Ecommerce is an increasingly viable revenue option for publishers, heard delegates at the Digital Media Europe conference last week, and there are three key ‘waves’ to making it work. Story from Journalism.co.uk.
Publishers must diversify into other industries in order to survive, delegates to the WAN-IFRA Digital Media Europe conference in London were told, and ecommerce is a viable starting point.
Speaking in the opening session, Alceo Rapagna, chief digital officer of RCS Media Group, took a survey of delegates to understand their expectations on how traditional and digital revenues would grow in the near future.
Based on those expectations, he said, it would take many years for a publisher to see a return to growth in revenues.
At RCS, which boasts 300,000 digital subscribers and 30 million monthly users across its range of European titles, Rapagna said the publisher is looking to innovate in e-commerce to support revenues.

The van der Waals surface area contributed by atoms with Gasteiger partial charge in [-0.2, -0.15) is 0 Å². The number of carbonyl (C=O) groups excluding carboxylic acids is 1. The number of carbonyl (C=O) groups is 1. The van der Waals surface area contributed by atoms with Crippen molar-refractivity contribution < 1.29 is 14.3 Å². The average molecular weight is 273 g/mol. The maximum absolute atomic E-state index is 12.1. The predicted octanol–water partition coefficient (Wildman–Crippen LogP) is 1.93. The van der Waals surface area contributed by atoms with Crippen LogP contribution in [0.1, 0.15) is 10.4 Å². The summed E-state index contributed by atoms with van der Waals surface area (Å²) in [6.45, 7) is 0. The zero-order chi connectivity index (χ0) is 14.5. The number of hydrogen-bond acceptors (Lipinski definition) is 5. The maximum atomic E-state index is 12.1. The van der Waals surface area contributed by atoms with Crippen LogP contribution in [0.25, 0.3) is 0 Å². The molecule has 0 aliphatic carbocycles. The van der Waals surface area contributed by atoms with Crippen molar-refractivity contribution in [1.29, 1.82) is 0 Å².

They aim to achieve this in three “waves”, he said.
In the first wave, publishers “leverage powerbrands” to sell “extended editorial content” to readers.
At RCS, popular sport papers such as Marca in Spain and La Gazzetta dello Sport have been selling “newspaper add-ons” such as books or DVDs, “historical pages” around key events in a readers life or favourite team and exclusive brand merchandising
In the second wave, publishers can partner with e-commerce companies around editorial themes – travel, beauty, parenting, home/design and sports were Rapagna’s examples – bringing readers and advertisers together around their areas of interest.
In the third wave, where RCS is still experimenting, Rapagna encouraged publishers to “structurally pursue” putting offers into the right context in the page or article the reader is viewing.
In this case, magazines have developed a catalogue of offers in partnership with e-commerce companies to offer clothes or sporting goods when the reader is viewing a relevant article.